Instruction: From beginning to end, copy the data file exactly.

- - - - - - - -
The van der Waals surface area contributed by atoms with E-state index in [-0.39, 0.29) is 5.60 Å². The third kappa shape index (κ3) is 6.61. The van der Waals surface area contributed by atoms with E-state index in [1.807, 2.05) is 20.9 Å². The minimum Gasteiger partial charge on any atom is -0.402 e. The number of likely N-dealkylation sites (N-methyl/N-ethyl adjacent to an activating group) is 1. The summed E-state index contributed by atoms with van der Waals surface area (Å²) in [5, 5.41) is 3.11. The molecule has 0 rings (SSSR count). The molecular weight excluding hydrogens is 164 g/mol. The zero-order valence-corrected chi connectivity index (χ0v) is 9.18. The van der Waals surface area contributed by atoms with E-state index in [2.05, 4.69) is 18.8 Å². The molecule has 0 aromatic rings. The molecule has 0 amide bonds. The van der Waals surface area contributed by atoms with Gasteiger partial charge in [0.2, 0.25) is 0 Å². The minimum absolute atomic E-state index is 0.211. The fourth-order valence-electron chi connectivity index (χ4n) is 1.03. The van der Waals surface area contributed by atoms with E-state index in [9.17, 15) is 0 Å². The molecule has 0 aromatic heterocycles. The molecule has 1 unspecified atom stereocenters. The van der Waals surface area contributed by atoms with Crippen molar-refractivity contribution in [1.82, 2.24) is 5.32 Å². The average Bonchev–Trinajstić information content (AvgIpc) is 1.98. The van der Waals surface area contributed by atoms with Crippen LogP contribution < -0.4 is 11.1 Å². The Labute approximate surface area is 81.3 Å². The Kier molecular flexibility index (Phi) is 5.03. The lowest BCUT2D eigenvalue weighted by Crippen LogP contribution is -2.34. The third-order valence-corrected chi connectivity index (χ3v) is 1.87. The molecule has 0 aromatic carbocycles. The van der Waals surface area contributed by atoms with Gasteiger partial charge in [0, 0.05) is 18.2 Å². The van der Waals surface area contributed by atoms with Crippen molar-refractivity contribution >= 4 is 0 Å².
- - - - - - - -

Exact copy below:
The van der Waals surface area contributed by atoms with E-state index in [-0.39, 0.29) is 5.60 Å². The third kappa shape index (κ3) is 6.61. The van der Waals surface area contributed by atoms with E-state index in [1.807, 2.05) is 20.9 Å². The minimum Gasteiger partial charge on any atom is -0.402 e. The number of likely N-dealkylation sites (N-methyl/N-ethyl adjacent to an activating group) is 1. The summed E-state index contributed by atoms with van der Waals surface area (Å²) in [5, 5.41) is 3.11. The molecule has 0 rings (SSSR count). The molecular weight excluding hydrogens is 164 g/mol. The zero-order valence-corrected chi connectivity index (χ0v) is 9.18. The van der Waals surface area contributed by atoms with E-state index in [2.05, 4.69) is 18.8 Å². The molecule has 0 aromatic rings. The molecule has 0 amide bonds. The van der Waals surface area contributed by atoms with Gasteiger partial charge in [0.2, 0.25) is 0 Å². The minimum absolute atomic E-state index is 0.211. The fourth-order valence-electron chi connectivity index (χ4n) is 1.03. The van der Waals surface area contributed by atoms with E-state index in [9.17, 15) is 0 Å². The molecule has 0 aromatic heterocycles. The molecule has 1 unspecified atom stereocenters. The van der Waals surface area contributed by atoms with Crippen molar-refractivity contribution in [1.82, 2.24) is 5.32 Å². The average Bonchev–Trinajstić information content (AvgIpc) is 1.98. The van der Waals surface area contributed by atoms with Crippen LogP contribution < -0.4 is 11.1 Å². The Labute approximate surface area is 81.3 Å². The Kier molecular flexibility index (Phi) is 5.03. The lowest BCUT2D eigenvalue weighted by Crippen LogP contribution is -2.34. The third-order valence-corrected chi connectivity index (χ3v) is 1.87. The molecule has 0 aromatic carbocycles. The van der Waals surface area contributed by atoms with Gasteiger partial charge in [0, 0.05) is 18.2 Å². The van der Waals surface area contributed by atoms with Crippen molar-refractivity contribution >= 4 is 0 Å².